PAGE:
THE CRUISE, THE TIME FOR A STOPOVER WITH CHANEL
More than just a tradition, setting out on a journey for the Cruise collection is a highly anticipated rendezvous. It’s the guarantee of a change of scenery, of beaches, of beauty and discovering a place, an era, an art de vie.
When Gabrielle Chanel presented a small collection at the end of Fall 1919, intended for holiday resorts and Biarritz in particular, did she have any idea she was initiating a brand-new fashion movement? Did she know she was bringing forth the first ever Cruise Collection? American Vogue sensed the thrill, revealing in its November edition that year, that the couturier’s designs, although « do not differ particularly from those which she exhibited last year », they formed a collection that « differs entirely from anything else shown in Paris at the same time. »
Lighter, imperatively more comfortable, these unlined designs in jersey and these sweaters were ideal for yachting, spa towns, seaside resorts, and sun-drenched destinations like the Riviera and Venice with its Lido beaches. Six years earlier, in Deauville, she had launched outfits inspired by sailor suits, that she revisited in woollen jersey, then in silk jersey. They were as soft as they were fluid, practical to wear daily without ever loosing that established CHANEL allure. From sailor to cruise ship, there was but one step.
Chanel pushed ever further the cursor of this small line judiciously wedged between two seasons. Responding to her own needs, she added suits and evening dresses for holidays and luxury cruise ships, then very fashionable for a life «of destinations», one that pierced the cold months of a Parisian winter with rays of sunshine. An originality revealed by Harper’s Bazaar in December 1933 in an article about «Cruise clothes», and then again by L’Officiel de la Mode in December 1936, delighted to discover «a very complete mid-season collection» and that perfectly illustrated the unique concept of Gabrielle Chanel’s fashion.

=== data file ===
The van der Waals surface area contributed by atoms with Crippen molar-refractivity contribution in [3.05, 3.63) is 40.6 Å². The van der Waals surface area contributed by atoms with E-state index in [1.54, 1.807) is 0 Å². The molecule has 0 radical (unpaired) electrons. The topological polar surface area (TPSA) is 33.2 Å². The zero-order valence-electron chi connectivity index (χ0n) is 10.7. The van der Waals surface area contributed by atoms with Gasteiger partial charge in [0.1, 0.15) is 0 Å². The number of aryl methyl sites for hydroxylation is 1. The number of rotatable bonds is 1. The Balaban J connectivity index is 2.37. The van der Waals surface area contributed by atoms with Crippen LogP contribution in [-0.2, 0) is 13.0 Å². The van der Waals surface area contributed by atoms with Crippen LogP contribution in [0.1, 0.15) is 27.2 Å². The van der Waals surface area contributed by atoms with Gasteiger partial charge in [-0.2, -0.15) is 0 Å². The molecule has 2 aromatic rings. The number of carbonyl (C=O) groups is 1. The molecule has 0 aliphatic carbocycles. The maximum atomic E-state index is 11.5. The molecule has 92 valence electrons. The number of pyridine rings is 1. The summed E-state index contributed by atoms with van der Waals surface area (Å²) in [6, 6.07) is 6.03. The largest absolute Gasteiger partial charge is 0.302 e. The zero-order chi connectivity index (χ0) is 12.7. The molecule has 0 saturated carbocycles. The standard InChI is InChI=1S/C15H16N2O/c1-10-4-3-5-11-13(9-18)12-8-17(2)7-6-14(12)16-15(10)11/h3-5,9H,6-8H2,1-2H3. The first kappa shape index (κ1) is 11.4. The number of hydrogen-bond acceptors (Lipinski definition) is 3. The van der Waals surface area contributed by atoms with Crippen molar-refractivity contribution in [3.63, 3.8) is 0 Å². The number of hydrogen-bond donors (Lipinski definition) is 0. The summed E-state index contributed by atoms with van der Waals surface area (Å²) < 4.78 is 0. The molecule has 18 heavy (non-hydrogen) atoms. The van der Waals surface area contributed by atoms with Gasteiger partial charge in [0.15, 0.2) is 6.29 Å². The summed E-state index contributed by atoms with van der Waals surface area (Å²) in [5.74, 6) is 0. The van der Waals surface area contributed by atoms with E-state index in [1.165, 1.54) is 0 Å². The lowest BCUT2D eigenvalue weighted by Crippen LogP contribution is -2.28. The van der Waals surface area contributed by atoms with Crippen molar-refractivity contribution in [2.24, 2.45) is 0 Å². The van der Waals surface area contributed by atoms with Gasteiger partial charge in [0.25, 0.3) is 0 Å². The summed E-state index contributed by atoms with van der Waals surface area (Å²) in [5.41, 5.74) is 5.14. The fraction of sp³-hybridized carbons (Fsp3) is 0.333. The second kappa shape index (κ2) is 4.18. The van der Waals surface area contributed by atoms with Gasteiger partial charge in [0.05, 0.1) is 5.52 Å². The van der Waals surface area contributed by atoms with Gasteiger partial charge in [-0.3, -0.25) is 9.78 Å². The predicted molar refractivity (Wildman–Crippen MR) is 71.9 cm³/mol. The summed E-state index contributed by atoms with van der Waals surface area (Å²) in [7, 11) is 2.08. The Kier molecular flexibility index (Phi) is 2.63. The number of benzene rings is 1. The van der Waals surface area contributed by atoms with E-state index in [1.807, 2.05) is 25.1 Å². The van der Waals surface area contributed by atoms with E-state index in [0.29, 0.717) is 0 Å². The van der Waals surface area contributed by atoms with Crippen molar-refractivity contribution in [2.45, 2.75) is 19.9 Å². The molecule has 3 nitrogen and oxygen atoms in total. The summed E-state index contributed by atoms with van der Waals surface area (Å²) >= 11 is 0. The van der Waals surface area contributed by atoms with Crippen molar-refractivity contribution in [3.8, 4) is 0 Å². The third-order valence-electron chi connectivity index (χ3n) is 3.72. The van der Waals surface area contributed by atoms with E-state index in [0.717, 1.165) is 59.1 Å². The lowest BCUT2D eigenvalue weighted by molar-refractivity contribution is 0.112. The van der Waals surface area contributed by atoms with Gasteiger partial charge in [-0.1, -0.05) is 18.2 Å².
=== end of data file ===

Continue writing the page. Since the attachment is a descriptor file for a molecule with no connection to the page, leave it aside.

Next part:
To never be like anyone else, to swim against the current, to make her own desires and lifestyle her principal source of inspiration, this was what guided Mademoiselle Chanel in her creativity. A sea lover, she sailed at length on the yachts belonging to the Duke of Westminster, the Flying Cloud and the Cutty Sark. It was while docking in Monte-Carlo on the Flying Cloud, that she discovered the village of Roquebrune-Cap-Martin and fell for the charm of a domain which from 1928 would be home to her property La Pausa. It was on this same boat that she met architect Robert Streitz, to whom she entrusted all the work on her Provençal residence.
Irreverent with her tomboy style, Gabrielle Chanel was occasionally seen on the deck of these boats heckling with Bendor, as the Duke of Westminster was nicknamed, sporting Bermuda shorts or wide-cut men’s trousers and a gilet that we today would call oversized. She was often seen basking in the sun, eyes shaded by her famous sunglasses. This woman who revelled in her freedom more than anything, felt what women would soon be dreaming of : a fashion for now and for the future, visionary in every detail. Gabrielle Chanel’s talent didn’t need to prove itself anymore.
And neither does Karl Lagerfeld’s. At a time when fashion had almost turned its back on the so-called cruise collections, the designer spun the ship’s wheel the other direction. As soon as he arrived at the helm in 1983, he breathed new life into this hyphen between two seasons and it has continued to grow, becoming one of the most important moments in the year. Is it just about slipping a few swimsuits and light dresses in-between two suits? Absolutely not! Responding to the needs of those who seek sunshine in the winter was not enough: Karl Lagerfeld thus transformed Cruisewear into a line that anticipates the warmer days to come, a completely renewed wardrobe, never stuck to the previous one or the one to come.
A collection in its own right, with its own story, its own identity, its own inspiration, quick to nourish desire and to brighten the gaze. A collection that embodies travelling in all its forms, real or imaginary, temporal or historic, and that he wanted to land all over the world, like a magnificent postcard: New York, Los Angeles, Miami, Venice, Saint-Tropez, the Cap d’Antibes, Singapore, Seoul, Cuba and even Versailles in the XVIII century and Paris, metamorphosed into the epicentre of Ancient Greece.
To dream, to let the imagination float away on a reinvented tweed, a diaphanous lace, a colorama imbued with sunshine, sublimate women in a little black dress… Isn’t that ultimately what fashion is all about? Is it not for this reason, among others, that CHANEL, is like no other and will always be CHANEL? It’s almost anchors away, so we wish you a bon voyage and a beautiful Cruise.